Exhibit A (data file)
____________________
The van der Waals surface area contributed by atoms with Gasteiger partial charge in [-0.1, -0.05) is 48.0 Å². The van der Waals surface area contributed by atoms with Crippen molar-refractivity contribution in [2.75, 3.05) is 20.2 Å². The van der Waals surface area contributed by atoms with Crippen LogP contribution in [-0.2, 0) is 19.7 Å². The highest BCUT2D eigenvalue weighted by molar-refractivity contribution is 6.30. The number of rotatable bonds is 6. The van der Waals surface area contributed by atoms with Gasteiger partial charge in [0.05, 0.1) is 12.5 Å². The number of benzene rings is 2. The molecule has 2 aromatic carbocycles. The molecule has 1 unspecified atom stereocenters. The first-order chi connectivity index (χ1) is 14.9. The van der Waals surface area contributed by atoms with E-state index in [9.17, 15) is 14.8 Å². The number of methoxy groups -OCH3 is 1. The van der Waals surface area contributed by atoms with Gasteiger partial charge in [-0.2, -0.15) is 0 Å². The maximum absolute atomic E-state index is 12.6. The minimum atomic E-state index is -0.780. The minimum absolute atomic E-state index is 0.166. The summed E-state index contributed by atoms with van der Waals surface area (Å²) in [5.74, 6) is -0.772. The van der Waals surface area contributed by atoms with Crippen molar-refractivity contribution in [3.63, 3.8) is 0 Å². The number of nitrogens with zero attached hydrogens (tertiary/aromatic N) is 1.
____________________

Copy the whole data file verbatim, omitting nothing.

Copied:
The van der Waals surface area contributed by atoms with Gasteiger partial charge in [-0.1, -0.05) is 48.0 Å². The van der Waals surface area contributed by atoms with Crippen molar-refractivity contribution in [2.75, 3.05) is 20.2 Å². The van der Waals surface area contributed by atoms with Crippen LogP contribution in [-0.2, 0) is 19.7 Å². The highest BCUT2D eigenvalue weighted by molar-refractivity contribution is 6.30. The number of rotatable bonds is 6. The van der Waals surface area contributed by atoms with Gasteiger partial charge in [0.05, 0.1) is 12.5 Å². The number of benzene rings is 2. The molecule has 2 aromatic carbocycles. The molecule has 1 unspecified atom stereocenters. The first-order chi connectivity index (χ1) is 14.9. The van der Waals surface area contributed by atoms with E-state index in [9.17, 15) is 14.8 Å². The number of methoxy groups -OCH3 is 1. The van der Waals surface area contributed by atoms with Gasteiger partial charge in [-0.2, -0.15) is 0 Å². The maximum absolute atomic E-state index is 12.6. The minimum atomic E-state index is -0.780. The minimum absolute atomic E-state index is 0.166. The summed E-state index contributed by atoms with van der Waals surface area (Å²) in [5.74, 6) is -0.772. The van der Waals surface area contributed by atoms with Crippen molar-refractivity contribution in [3.63, 3.8) is 0 Å². The number of nitrogens with zero attached hydrogens (tertiary/aromatic N) is 1.